The result in the Senate election also entailed losses for the Menzies government; the two additional seats won by the Australian Labor Party (one being the casual vacancy), coupled with the election of a Democratic Labor Party and an Independent senator, deprived the governing parties of the Senate majority they had won back at the previous Senate election in 1958. When the new senators took their seats on 1 July 1962 (see terms of senators), there were only 30 senators from the coalition parties of a Senate membership of 60. For government motions to pass, the support of at least one of the minor party or Independent senators was required (see note, below).
Liberal Party, Country Party and joint tickets: Three states -- New South Wales, Queensland and Victoria -- combined Liberal Party and Country Party candidates on joint tickets, with the Liberal Party gaining five seats from these tickets, and the Country Party three. In Western Australia, the Country Party continued to run its own ticket, electing one senator.
In the two states without branches of the Country Party, the South Australian Liberal Party won three seats (one filling a vacancy), with the Australian Labor Party's increased electoral support resulting in three seats; in Tasmania the fifth seat was won by an Independent (see note,below).
Democratic Labor Party and Independents: The Democratic Labor Party first preference vote increased to 10 percent at this Senate election but the Party failed to gain any additional senators and lost Senator Frank McManus who was defeated in Victoria. This left Tasmanian Senator George Cole as the Party's only representative in Canberra. For a study of the Democratic Labor Party's performance at Senate elections from 1955 to 1970, see Reynolds, pp 52-56, in 'References', below.
At this Senate election in 1961, R J (Reg) Turnbull was elected as an Independent Senator from Tasmania after a career that included a period as Minister of Health in Tasmanian Labor Party government; for details, see Senate biography [accessed 24 November 2020].
When the new senators took their seats on 1 July 1962 (see terms of senators), these two Tasmanian senators, when voting with the Australian Labor Party senators, could block government legislation in the Senate (see voting in the Senate).
References: A concise account of the 1961 federal election can be found in D W Rawson, 'Commonwealth', Australian Political Chronicle, July-December 1961, Australian Journal of Politics and History, 8 (1) May 1962: 102-106 (this publication can be viewed online through Wiley-Blackwell Journals at subscribing libraries).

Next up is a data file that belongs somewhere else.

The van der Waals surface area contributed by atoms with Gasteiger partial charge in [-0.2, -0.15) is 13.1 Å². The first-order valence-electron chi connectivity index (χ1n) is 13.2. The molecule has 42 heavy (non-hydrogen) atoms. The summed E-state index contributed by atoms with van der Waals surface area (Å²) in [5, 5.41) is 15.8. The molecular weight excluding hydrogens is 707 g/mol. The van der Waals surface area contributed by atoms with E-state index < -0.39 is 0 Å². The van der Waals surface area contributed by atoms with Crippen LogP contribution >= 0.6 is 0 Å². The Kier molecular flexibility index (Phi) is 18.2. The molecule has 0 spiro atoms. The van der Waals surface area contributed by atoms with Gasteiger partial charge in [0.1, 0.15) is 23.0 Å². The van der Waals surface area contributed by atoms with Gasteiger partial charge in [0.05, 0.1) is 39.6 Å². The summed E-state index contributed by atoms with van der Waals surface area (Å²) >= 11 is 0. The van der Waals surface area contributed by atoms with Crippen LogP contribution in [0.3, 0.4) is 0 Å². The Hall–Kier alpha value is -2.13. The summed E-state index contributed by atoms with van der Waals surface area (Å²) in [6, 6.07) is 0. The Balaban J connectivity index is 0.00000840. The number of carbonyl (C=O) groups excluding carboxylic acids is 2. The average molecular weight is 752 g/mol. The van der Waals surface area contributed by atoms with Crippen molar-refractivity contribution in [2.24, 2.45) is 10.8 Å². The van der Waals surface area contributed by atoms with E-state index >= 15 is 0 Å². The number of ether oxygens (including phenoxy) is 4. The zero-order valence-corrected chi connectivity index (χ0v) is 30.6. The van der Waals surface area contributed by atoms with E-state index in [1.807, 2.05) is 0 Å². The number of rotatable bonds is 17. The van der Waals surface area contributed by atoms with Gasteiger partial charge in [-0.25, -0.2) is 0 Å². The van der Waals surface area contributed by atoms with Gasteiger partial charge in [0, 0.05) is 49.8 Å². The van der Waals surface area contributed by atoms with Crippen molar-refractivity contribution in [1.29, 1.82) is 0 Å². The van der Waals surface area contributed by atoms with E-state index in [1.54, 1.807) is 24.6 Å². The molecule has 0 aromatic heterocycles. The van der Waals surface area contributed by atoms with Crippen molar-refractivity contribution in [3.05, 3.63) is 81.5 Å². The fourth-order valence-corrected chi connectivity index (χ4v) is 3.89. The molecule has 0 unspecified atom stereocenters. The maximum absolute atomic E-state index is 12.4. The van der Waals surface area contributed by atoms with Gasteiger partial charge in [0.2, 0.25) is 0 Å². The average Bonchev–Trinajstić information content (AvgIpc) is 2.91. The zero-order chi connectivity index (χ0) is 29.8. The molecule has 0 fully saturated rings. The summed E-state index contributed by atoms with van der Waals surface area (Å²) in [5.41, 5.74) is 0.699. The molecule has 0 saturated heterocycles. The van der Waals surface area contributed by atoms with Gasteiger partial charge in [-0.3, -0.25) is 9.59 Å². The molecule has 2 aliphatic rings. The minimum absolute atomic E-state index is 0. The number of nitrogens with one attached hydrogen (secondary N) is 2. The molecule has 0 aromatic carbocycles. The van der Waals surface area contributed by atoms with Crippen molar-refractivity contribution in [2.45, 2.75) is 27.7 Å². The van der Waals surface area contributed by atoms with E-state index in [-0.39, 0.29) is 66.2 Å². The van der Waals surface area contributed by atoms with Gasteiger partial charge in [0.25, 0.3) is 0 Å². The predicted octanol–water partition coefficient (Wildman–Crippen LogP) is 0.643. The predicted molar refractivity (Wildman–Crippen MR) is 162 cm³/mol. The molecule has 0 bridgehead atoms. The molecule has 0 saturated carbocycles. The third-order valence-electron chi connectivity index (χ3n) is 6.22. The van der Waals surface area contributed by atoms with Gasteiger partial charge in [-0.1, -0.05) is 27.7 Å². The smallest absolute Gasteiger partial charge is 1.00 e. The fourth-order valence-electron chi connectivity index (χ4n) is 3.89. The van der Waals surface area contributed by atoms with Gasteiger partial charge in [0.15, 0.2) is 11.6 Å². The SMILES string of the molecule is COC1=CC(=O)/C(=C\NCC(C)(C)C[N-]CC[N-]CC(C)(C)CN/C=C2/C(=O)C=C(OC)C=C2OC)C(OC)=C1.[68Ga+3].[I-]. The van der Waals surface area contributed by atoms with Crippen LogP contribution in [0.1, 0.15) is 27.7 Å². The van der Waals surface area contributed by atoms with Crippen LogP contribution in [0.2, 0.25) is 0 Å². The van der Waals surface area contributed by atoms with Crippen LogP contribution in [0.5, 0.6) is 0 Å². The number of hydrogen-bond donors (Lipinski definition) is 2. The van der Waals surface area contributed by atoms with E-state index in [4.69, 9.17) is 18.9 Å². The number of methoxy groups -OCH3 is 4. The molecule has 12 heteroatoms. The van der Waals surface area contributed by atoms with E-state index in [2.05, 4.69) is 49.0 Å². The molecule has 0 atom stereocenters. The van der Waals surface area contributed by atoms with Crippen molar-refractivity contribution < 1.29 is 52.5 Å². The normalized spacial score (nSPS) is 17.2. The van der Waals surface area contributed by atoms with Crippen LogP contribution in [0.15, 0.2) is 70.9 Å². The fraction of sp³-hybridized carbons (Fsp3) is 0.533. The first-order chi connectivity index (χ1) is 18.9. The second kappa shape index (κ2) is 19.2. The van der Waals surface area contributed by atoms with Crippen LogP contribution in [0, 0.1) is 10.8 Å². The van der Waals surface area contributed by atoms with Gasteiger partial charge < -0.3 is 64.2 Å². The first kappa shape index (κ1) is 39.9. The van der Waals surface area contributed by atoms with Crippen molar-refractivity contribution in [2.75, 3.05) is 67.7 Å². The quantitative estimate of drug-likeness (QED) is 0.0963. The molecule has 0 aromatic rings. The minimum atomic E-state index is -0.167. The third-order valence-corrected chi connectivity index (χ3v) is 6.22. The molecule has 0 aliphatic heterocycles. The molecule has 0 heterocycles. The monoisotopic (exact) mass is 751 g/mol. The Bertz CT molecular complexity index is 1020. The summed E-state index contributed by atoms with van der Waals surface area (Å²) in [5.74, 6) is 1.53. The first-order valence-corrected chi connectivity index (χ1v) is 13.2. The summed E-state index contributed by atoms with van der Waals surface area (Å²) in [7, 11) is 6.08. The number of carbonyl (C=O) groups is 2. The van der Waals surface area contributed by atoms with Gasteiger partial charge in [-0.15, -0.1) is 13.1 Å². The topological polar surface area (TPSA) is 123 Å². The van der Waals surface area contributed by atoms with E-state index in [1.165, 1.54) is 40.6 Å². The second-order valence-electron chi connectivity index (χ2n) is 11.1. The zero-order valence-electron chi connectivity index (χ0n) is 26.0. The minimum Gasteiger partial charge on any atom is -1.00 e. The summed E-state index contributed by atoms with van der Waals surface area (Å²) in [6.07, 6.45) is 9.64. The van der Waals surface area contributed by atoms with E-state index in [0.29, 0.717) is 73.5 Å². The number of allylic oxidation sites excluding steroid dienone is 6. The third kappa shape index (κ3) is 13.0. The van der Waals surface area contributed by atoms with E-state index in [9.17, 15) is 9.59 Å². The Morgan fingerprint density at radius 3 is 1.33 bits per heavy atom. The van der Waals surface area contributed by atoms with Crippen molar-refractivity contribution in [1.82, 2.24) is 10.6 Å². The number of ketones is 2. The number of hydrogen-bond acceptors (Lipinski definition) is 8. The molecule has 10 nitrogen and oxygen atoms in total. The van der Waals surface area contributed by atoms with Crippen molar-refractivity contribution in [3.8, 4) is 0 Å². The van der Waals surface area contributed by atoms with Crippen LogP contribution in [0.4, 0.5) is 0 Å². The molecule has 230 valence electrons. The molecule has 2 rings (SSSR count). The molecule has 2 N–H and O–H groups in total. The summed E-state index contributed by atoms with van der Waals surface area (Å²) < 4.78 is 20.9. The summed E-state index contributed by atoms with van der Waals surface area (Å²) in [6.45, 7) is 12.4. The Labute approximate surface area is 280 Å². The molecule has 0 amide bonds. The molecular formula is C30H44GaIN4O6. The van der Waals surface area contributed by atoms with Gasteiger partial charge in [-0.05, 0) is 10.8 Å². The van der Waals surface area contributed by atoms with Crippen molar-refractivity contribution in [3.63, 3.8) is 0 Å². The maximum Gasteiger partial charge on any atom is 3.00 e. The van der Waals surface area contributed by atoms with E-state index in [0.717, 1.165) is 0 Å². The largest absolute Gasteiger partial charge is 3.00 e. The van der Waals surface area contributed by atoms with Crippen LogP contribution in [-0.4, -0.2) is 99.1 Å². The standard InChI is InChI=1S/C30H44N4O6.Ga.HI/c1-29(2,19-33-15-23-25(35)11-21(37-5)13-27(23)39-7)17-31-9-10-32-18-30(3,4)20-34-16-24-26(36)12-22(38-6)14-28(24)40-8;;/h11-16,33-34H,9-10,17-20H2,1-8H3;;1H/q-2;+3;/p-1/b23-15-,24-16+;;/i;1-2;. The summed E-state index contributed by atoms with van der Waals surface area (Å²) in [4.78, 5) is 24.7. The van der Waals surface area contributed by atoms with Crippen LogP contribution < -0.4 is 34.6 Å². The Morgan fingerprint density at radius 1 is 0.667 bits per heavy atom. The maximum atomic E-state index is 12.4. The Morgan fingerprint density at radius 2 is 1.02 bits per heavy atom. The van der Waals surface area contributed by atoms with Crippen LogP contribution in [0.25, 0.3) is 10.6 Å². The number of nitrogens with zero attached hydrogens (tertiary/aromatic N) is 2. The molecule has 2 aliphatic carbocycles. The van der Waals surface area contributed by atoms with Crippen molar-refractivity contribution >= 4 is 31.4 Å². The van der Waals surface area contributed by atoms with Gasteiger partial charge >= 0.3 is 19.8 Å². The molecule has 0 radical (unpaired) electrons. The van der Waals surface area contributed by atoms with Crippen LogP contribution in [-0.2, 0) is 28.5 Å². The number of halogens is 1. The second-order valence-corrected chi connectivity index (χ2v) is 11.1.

Although concerned with a by-election in 1960, Creighton Burns, Parties and People: A Survey Based on the La Trobe Electorate, (Melbourne: Melbourne University Press, 1961), provides extensive information on political attitudes in the year before the 1961 Commonwealth general election.The context of this election from the perspective of developments in the Labor movement is provided by Robert Murray, The Split: Australian Labor in the Fifties, especially pp 351-352, (Melbourne: Cheshire, 1970, ISBN 0701516755); note also P L Reynolds, The Democratic Labor Party, (Milton, Queensland: Jacaranda Press, 1974 ISBN 0701607033), and Keith Richmond, 'Minor Parties in Australia', in Graeme Starr, Keith Richmond and Graham Maddox (editors), Political Parties in Australia, pp 317-374, especially pp 335-344 (Richmond, Victoria: Heinemann, 1978 ISBN 0858591782).
General information on the Liberal Party during this period can be found in Graeme Starr, The Liberal Party of Australia: A Documentary History, 177-182, (Richmond, Victoria: Drummond/Heinemann, 1980 ISBN 0858592231), and Scott Prasser, J R Nethercote and John Warhurst (editors), The Menzies Era, (Sydney: Hale & Iremonger, 1995 ISBN 0868066541).
For general Senate reference, see: J R Odgers, Australian Senate Practice, 5th edition (Canberra: Australian Government Publishing Service, 1976); a more recent version is online here [accessed 20 May 2020]; and Stanley Bach, Platypus and Parliament: The Australian Senate in Theory and Practice (Canberra: Department of the Senate, 2003), online here [accessed 21 May 2020].
Colin A Hughes and B D Graham, A Handbook of Australian Government and Politics 1890-1964, Canberra; Australian National University Press, 1968 (SBN 708102700); Gerard Newman, Federal Election Results 1949-2001, Canberra: Commonwealth Parliament, Department of the Parliamentary Library, Information and Research Services, Research Paper 9 2001-02, 2002 (ISSN 1328 7478), online here.